Artist mixes it up at Whiskey Dick’s |

Artist mixes it up at Whiskey Dick’s

Lake Tahoe Action

Collie Buddz mixes hip-hop, dancehall and reggae Wednesday, Oct. 22, at Whiskey Dick's Saloon, joining hip-hop duo Rise of the Revolution.

Collie Buddz is all over the map both literally and figuratively.

Colin Harper was born in New Orleans, grew up on the island of Bermuda (aka “The Rock”) and stayed intermittently in Toronto, Ontario. His musical alter ego, Collie Buddz, reflects that upbringing, incorporating influences from hip-hop and reggae to West Indian soca.

“Some tunes I create are just to show that I could do anything I put my mind to, to show the versatility of my style,” the artist said in a news release.

Harper was born in 1981, an era between the twin omens of Bob Marley’s death and Ronald Reagan’s taking office as president. Collie grew up in Bermuda’s soundsystem culture.

“I used to come home from primary school, and my brother would always be on the turntables, playin’ his new 45s, and I’d just be there vibin’,” he said in a heavy patois.

Dancehall and sound-clash culture evolved into its own movement in the late ’80s and early ’90s, setting the backdrop for Collie Buddz’s discovery of is identity. The dancehall kings of that generation ” Buju Banton, Bounty Killer and Beenie Man ” were his primary influences.

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“Back when Beenie and Bounty used to war lyrically, seeing clashes with Kilimanjaro and all the sound-man and everythin’, the whole music scene for me took on a new meaning,” he said. “Clash thing and lyrical war became a part of my daily life from early out.”

Collie began trading lyrics in schoolyard clashes, verbal combat that escalated quickly.

“People startin’ sayin ‘Ay, Buddz got some lyrics!’ From an early age, some of the local sounds on the island wanted to get me on dubplate,” he said.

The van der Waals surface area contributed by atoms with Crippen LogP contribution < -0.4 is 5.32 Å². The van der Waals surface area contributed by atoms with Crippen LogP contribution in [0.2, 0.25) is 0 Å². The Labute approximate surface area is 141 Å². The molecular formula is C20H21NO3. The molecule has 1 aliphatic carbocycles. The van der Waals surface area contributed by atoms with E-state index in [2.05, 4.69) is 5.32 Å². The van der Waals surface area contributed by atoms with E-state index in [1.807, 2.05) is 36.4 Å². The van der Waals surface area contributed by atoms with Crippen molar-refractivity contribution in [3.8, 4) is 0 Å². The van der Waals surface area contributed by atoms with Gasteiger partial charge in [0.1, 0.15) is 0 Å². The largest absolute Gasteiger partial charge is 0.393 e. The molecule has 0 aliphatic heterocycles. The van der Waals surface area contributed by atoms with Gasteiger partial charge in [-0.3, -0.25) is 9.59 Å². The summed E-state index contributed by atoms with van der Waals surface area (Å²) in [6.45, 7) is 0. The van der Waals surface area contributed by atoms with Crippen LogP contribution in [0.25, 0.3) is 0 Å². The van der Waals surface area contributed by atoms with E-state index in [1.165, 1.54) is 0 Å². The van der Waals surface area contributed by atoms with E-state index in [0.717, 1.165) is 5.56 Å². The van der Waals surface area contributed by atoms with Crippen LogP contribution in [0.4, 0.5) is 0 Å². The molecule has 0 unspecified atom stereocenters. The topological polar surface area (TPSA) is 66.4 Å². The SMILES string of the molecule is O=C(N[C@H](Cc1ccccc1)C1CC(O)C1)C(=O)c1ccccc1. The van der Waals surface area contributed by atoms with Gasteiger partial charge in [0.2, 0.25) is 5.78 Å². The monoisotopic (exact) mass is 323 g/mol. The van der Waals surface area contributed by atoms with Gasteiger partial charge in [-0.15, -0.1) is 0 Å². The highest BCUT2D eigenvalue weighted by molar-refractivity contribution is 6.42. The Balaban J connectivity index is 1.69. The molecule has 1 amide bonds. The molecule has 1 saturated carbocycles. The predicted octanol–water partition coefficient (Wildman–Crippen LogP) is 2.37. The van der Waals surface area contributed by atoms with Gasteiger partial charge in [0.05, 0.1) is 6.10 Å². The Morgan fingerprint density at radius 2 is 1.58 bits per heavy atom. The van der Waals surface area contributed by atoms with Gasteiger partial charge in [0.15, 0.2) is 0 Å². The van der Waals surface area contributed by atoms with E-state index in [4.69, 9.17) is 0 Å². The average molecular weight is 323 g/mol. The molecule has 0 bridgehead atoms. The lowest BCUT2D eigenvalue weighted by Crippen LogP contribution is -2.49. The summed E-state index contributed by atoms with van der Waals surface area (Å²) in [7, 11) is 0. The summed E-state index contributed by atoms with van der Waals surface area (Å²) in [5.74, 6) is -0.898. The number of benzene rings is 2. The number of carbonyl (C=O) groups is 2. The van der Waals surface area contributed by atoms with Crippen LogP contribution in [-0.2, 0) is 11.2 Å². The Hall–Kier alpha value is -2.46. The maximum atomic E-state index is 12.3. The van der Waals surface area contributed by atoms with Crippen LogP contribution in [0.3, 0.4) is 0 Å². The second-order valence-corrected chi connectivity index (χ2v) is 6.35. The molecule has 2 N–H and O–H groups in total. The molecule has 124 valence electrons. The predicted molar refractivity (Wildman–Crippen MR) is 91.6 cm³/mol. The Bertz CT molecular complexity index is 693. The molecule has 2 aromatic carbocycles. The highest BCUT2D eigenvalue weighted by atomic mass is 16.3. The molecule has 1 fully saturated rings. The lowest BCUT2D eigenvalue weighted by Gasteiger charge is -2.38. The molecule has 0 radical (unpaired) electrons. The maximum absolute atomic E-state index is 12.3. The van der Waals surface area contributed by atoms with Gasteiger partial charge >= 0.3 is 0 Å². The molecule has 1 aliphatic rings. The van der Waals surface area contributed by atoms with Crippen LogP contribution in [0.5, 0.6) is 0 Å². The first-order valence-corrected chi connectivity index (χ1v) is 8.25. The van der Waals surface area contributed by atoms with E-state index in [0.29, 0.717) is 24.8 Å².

Soundmen and engineers encouraged Harper to maintain a musical focus. He eventually went to Florida to pursue a degree in audio engineering and ended up behind the boards of a studio in Bermuda he ran with his brother.

“I used to make these beats, and none of the tunes came out how I pictured an artist sittin’ on the riddim, so I decided to start to get in the booth myself again and spit some lyrics,” he said. “Unless my brother engineerin’ for me, I’m runnin’ from the board to the booth, back to the board.”

Buddz is a songwriter who can lay his own riddim, sing the hook and chat on the verse. He also possesses a falsetto that works for lover’s rock and the singsong delivery of a carnival crooner.

“I build the riddim first, and while I’m building it, I don’t try and think about lyrics ’cause I’m tryin’ to focus on the riddim, you know?” he said. “I make it sound as best I can, and then for a day or two I rest my ears, then start the writing process. I come up with a melody first and get that down, then start with the lyrics.”

“Nowadays when I go to put on a CD, its old tune: Alton Ellis, the Meditations, the Heptones, Skatalites, Jacob Miller, Eric Monty Morris ” love the rockers music,” he said. “From that, I start to teach myself some of the history of this music: That’s where I started to come a little more versatile with the singin’. … I like dancehall, but the foundation and conscious tune really what me love.”

Collie Buddz will join a rising Tahoe favorite Wednesday, Oct. 22, at Whiskey Dick’s: Rise of the Revolution has established itself at the saloon by being a frequent guest since making its South Shore debut there in August.

Rise’s mission goes deeper than Nima Fadavi’s beats and lyrics from Ali Menbari, aka Prophet.

“Our music is to revolutionize anything and everything about people and their lives, and spread it to other people,” Prophet told Lake Tahoe Action in August. “It’s about time that people start realizing that and realizing the power that each person has.”